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Left: Stock photo
Right: Angela Bassett as Marie Laveau in American Horror Story: Coven (Photo courtesy of FX)

From Autumn Brown, Ph.D. candidate

The nation celebrated National CROWN day this past Saturday, July 3–a day of solidarity for the human rights of Black women, men, and children to wear their natural hair boldly, and proudly, without fear of being discriminated against in school or the workplace.

National CROWN day, also known as the “Black Hair Independence Day,” celebrates Afro-textured, curly, coily, kinky hair most often associated with Black and Indigenous people of color.  The CROWN Act, which stands for “Create a Respectful and Open World for Natural Hair,” is a campaign to end hair discrimination in the workplace and at schools, which the Black community faces much too often when choosing to wear their natural hair.  

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States pass laws to undo hair discrimination

The law–passed in California, New York, New Jersey, Virginia, Colorado, Washington, Maryland, Connecticut, New Mexico, Delaware, and Nebraska–prohibits race-based hair discrimination, including the denial of employment and educational opportunities due to hair texture or protective styles like braids, locks, bantu knots, or twists.

While the CROWN Act may seem self-evident considering the passage of the Civil Rights Act of 1964, this policing of Black hair, specifically Black women’s hair, has been present for centuries.  

But this isn’t the first time laws have been put into place because of our hair. For instance, in 1786 the tignon laws were passed by New Orleans Governor Esteban Rodriguez Miro. The laws stipulated that Creole women and women of African descent must wear a tignon (a type of head covering) or a head scarf to cover up their hair.  

America’s long history policing Black hair

Interestingly enough, these laws were aimed at stifling the enchanting and regal look of Black women as these free women explored their style, adorning their hair with feathers and jewels.  Their style and hair were so striking, they exuded the image of wealth and class, leading to a significant rise in interracial relationships.  

Seen as a threat to the social order in Louisiana, a threat to White women, the Governor hoped to control women “who had become too light skinned or who dressed too elegantly, or who competed too freely with White women for status and thus threatened the social order.” 

Nevertheless, the Black community and communities of Color continued resisting such hampering legislation and dominant ideals of beauty.  During the 1970s in the United States there was a movement among Black women and men to wear their hair in its natural state, celebrating every curl & kink.  It was an expression of self-love as well as a rejection of the Eurocentric beauty standards that had policed Black hair, deeming it unattractive and unprofessional.

Teaching Black youth to be proud of their hair

In a forum on Black hair for the National Parents Union, father Johnnie Corina is adamant on teaching his daughters to take pride in their hair.  This became necessary when his daughters, 12-year-old Ja-Kyra and 8-year-old Jaelynn, were made fun of for wearing an afro to school.  “She understands the power of her hair,” Johnnie said, recognizing that Black hair is versatile and defies gravity.  For his girls, he encourages them both to embrace the natural texture of their hair; thus, embracing their Blackness and rebuking dominant standards of beauty that only recognizes straight, “manageable” hair.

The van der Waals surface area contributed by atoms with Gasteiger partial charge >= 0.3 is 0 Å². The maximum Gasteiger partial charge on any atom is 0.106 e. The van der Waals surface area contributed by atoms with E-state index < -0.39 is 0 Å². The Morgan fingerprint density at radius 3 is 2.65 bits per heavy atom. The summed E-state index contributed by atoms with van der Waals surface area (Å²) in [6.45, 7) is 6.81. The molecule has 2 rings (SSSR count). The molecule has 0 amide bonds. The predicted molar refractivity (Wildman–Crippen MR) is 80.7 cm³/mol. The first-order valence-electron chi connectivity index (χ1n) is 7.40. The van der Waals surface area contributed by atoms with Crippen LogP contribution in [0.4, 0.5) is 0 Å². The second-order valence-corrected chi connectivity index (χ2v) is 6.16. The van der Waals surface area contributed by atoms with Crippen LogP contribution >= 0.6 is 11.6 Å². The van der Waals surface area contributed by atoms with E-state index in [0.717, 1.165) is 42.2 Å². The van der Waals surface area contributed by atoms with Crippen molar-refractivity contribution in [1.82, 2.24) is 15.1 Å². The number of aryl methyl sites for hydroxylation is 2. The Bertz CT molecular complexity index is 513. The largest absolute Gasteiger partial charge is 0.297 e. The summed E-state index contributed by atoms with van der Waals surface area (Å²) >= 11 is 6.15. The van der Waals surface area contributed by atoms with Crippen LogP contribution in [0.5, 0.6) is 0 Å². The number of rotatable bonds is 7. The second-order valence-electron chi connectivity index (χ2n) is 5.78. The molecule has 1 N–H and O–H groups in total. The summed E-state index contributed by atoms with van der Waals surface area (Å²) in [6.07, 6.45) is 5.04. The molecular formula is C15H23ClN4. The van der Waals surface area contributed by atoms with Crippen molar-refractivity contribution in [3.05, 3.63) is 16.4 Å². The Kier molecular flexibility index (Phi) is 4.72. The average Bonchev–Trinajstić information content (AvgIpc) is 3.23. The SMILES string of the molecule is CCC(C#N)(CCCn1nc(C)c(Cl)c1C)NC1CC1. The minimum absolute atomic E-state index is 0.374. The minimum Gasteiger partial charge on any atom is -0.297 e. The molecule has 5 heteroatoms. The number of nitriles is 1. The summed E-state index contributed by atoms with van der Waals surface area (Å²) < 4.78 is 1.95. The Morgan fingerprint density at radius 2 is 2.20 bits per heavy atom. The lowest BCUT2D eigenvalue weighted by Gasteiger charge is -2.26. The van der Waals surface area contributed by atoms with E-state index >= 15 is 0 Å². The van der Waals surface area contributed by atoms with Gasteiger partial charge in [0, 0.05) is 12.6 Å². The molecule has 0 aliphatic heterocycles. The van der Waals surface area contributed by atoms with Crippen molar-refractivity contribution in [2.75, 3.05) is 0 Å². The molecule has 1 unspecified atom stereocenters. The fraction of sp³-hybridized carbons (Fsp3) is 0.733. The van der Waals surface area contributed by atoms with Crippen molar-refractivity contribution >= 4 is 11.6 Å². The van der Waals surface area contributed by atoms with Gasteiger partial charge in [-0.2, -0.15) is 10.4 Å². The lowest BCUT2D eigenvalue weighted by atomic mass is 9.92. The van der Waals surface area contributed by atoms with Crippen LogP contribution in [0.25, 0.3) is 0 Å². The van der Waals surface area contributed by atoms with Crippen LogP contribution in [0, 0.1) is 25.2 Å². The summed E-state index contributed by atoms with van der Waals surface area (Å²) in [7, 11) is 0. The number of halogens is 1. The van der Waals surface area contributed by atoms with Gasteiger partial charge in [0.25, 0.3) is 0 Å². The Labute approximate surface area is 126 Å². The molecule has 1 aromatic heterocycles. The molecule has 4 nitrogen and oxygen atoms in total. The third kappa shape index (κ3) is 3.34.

Additionally, Dr. Mechele Newell weighed in on her experiences with Black hair while serving in the United States Air Force.  The military branch recently passed a new law that enables women to wear braids. Dr. Newell says that while AF136-2903, Air Force legislation, is a good start, there are still hindrances in the military that do not completely accept Black hair. 

While AF136-2903 has been changed, updated, and modified within the last 2 years, there’s something to be said about Black women in the military having to suffer through hair issues while serving this country for years.    

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Oklahoma hasn’t passed the CROWN Act

For example, locks and twists were unacceptable.  Further, due to a “bulk requirement” hair could not stick out more than three inches, though with this new piece of military legislation four inches is now acceptable.  In addition, natural hairstyles were deemed as “fadish.” 

Dr. Newell goes on to say, “I can honestly say that during my time in the Air Force, I really felt that no one took the time to really get to understand women of color and more specifically Black women and something that was very important to us, which is grooming our hair.”

Up until 2019, there was no legal ban on hair discrimination.  In Oklahoma, the CROWN Act has been filed but not passed.

A related observance includes World Afro Day, a day where people are encouraged to celebrate kinky, coiled or curly afro textured hair, celebrated on September 15.

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The Black Wall Street Times is a news publication located in Tulsa, Okla. and Atlanta, Ga. At The BWSTimes, we focus on elevating the stories of our beloved Greenwood community, elevating the stories of...

3 replies on “Passing the CROWN Act frees Black hair from discrimination”

  1. I have been wearing natural hair for over 50 years! God is able! My hair is very important to me defines my proud in what God has given me. ???? Thanks.

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